With Saturday Night Live approaching its 40th anniversary this year, it's hard to fathom that we're inching closer to the prospect of seeing former cast members of old age. With the exception of World War II veteran Herb Sargent (who passed in 2008), the "In Memorium" reel is filled with actors and writers that died much too soon. Earlier this week Jan Hooks, one of the greatest female cast members in the show's four-decade history, died suddenly at age 57. Hooks had been sick for some time, though her illness has not been disclosed. A New York City resident since the early 1980s, this eulogy was probably the best I've read in the days following her passing.
If I had to pick my five favorite all-time female cast members, in chronological order I would choose Gilda Radner, Nora Dunn, Hooks, Amy Poehler, and Kristen Wiig (though Wiigy's spot is in close danger, thanks to current cast member Kate McKinnon). We all know Poehler is a bona fide TV star and Wiig's fledging movie career has already seen its ups and downs, the first three women on this list are known predominantly, if not almost exclusively, for their work on SNL. Much has written and said of Radner's influence on comedic actresses in recent decades, but people either intentionally ignore or overlook her very underwhelming career after Studio 8H. In fact, Radner might be the first alumni to be dismissed as "well, she was funny on SNL..."
From that perspective, Hooks' career trajectory is not dissimilar to Radner's. Like her frequent partner in crime Dunn, Hooks was a linchpin of what I usually refer to as the Renaissance era of SNL, part of arguably the greatest and tightest ensemble in NBC's veritable sketch comedy show. Where Dunn alienated the show's producers (including her ex-boyfriend, Lorne Michaels) by refusing to share a stage with host Andrew Dice Clay --and after a PR fiasco, was soon fired-- Hooks left on her own volition after five years. And yet, both Radner and Hooks spent their first post-SNL decade in the wilderness, Radner with questionable and often mediocre film projects, Hooks relegated to work as a character actress. Her greatest champion was fellow SNL alum Martin Short, who cast Hooks as his wife on both his short-lived self-titled sitcom as well as various projects with his alter ego Jiminy Glick. It wasn't until various medical issues in the mid-2000s forced Hooks to stop striving for elusive stardom.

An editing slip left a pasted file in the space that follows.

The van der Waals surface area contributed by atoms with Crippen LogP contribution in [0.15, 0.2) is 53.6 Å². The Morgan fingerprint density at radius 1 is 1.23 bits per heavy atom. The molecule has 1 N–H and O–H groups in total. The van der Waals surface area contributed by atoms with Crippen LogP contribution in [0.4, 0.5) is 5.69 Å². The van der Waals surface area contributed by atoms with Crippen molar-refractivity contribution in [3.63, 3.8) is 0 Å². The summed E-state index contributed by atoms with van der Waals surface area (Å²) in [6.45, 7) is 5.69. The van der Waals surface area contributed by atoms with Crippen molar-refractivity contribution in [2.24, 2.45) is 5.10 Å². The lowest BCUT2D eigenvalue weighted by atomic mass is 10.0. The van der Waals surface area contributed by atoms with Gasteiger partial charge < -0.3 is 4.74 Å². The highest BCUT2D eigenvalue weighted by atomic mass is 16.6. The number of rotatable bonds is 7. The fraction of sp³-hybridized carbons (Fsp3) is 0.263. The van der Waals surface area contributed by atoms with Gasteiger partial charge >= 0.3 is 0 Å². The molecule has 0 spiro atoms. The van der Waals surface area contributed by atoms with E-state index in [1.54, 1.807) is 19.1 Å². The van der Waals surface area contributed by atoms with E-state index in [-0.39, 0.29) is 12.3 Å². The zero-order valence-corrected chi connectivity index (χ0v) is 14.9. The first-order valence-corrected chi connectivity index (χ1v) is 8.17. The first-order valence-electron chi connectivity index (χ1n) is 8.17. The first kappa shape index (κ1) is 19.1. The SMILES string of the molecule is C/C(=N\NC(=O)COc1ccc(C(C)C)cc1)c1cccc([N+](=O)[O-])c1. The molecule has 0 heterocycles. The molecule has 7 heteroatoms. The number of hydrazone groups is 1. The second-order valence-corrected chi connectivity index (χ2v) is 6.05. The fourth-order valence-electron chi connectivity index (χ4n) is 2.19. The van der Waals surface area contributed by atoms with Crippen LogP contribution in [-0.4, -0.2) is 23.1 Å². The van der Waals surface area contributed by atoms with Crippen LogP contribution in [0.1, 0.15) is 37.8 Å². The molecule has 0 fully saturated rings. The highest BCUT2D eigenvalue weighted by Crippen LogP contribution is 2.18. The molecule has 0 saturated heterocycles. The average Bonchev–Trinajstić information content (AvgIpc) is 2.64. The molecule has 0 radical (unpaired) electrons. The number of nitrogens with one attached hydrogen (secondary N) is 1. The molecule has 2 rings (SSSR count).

So why did Radner, Dunn, and Hooks all struggle? Movie stardom was an attainable goal, yet it never really happened (assuming Dunn did not inadvertantly burn bridges for the Diceman episode). Of course, you could say the same thing about the entire Renaissance cast; Dennis Miller is infinitely stronger at stand-up than acting, Dana Carvey pulled a Radner and attached himself to some lousy scripts, and Kevin Nealon, Jon Lovitz and Phil Hartman found steady work in supporting roles. One could argue in hindsight that these actresses were overshadowed by their male co-stars, a viable argument given the "boys club" reputation SNL had through the mid-1990s. There was a misogynistic pecking order, and Dunn, Hooks, and Victoria Jackson took their place near the back of the line. Radner loved John Belushi like a brother and he seemed to recipricate the affection, but I doubt they ever saw each other as true equals.
Glass ceilings and internal sexism aside, Jan Hooks will go down as an all-time great in the SNL annals and one of its most underrated and underappreciated talents. She was a consumate team player, a star that shined both individually and alongside the extrordinary talent SNL incubated in the late 1980s. Outside of late Saturday nights, she was a versatile and clutch supporting actress, doing memorable work on TV series like "Designing Women," "Third Rock from the Sun," "The Simpsons," and "30 Rock." She accomplished quite a bit in 25-plus years as a working actress, and I hope her passing offers a fresh and positive perspective on a talent gone too soon.